Thursday, 21 October 2021 15:46

CWB join Alsama in Lebanon to support refugee cricket project

Between the 18th and 26th of September 2021 Cricket Without Boundaries volunteers and and joined the coaching staff and young leaders from the Alsama Project in Lebanon supporting the development of their cricketing skills and coaching knowledge as the project continues to expand its reach.

Funded by the MCC Foundation, over the course of the 9 day project Sara and Lee worked with cricket lead Mohammad Khier to up-skill 24 community cricket coaches and young leaders, while sharing ideas on how cricket can be used to support young refugees around the world.

From a cricket perspective, the project set out to to strengthen coaches’ technical knowledge as their participants begin the master the basics of the game. This included progressing bowling into spin and swing bowling, an introduction to the sweep shot, coaching wicketkeeping, and catching in the covers.  Coaches took this development to heart and in particular Lee and Sara continued to field questions about spin bowling throughout the week. A highlight was a young female leader who, when exploring leg spin during the coach education sessions, bowled a perfect and natural googly – watch out world for Syrian mystery spinners! 

Beyond technical skills, coach education focused on some key themes to help coaches and players get the most out of their sessions. This included maximising space, making sure everyone gets lots of goes, and using adapted games as a fun and engaging way to put cricket skills into practice. It was exciting to see this being implemented in practice by coaches and young leaders, and the sessions in the second half of the week were notably more energetic, with more opportunities for players to develop their skills. 

As we continue to grow our delivery with refugee groups - including development of resources to be used in refugee settings with UNHCR - we are conscious that while we have a great deal of cricketing experience, our refugee experience is still relatively small. Having the opportunity to put our heads together with Mohammed, Kadria, and other Alsama cricket coaches while developing activities was invaluable and something we will undoubtably continue to work together on.

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It was fantastic to see how Alsama’s cricket activities were genuinely gender equal, with boys and girls playing together and the young leaders who are the future coaches of the project being equally balanced between boys and girls. The passion for cricket and learning from newly appointed female coaches and largely female participants at “Beqaa Hub 2” was particularly exciting, and it was clear that these coaches were important role models for girls at the sessions, as well as being a trusted face that parents felt confident leaving their children with for their weekly cricket session. The Alsama project has strong values related to female empowerment and gender equality, and so when the MCC Law change of “batsmen” to “batters” was announced midway through the visit this was met with great delight as both male and female participants declared “I am a batter”.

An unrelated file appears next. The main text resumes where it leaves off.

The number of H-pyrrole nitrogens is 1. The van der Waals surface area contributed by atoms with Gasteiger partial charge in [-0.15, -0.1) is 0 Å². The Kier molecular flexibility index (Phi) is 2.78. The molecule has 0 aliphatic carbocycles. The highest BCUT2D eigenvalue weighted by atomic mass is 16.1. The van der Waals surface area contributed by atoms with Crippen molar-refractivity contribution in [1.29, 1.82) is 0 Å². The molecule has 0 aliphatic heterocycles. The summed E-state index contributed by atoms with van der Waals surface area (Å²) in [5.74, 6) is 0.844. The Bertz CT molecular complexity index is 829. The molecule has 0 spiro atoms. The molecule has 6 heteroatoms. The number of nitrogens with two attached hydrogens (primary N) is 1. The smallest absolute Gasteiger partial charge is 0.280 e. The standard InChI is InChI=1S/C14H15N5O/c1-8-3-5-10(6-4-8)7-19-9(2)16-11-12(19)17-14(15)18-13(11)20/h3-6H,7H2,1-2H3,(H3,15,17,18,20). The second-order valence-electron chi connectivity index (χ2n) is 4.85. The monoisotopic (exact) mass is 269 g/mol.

The tournament highlight was the opening match, between the more established Shatila Hub 1 and Beqaa Hub 1. Having travelled across the hilly pass between the valley and Beirut, Beqaa Hub 1 were in pursuit of their first victory against the favoured Shatila side. While the first 5 pairs were evenly matched, and indeed Beqaa Hub 1 probably leading at this stage, it was only some tactical naivety – sending the least experienced batters in as the final pair – that cost Beqaa Hub 1 the game. 

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Alongside the main activities, there were opportunities to use cricket to share important messages beyond the playground. As an ongoing theme for the project, leg spin reappeared during a short workshop with teachers who deliver English, Arabic and Maths classes in the school that forms part of the wider Alsama project. Here, teachers explored similar ideas to those covered in the cricket coach education sessions; the importance of a clear purpose, of “learning by doing”, and using developed skills to solve problems and make decisions.

Thank you to everyone at Alsama cricket project for welcoming CWB so warmly to Beirut, and the MCC Foundation and Bat for a Chance for the funding and equipment for the project. We look forward to continuing to collaborate on this vital work in the months and years ahead.

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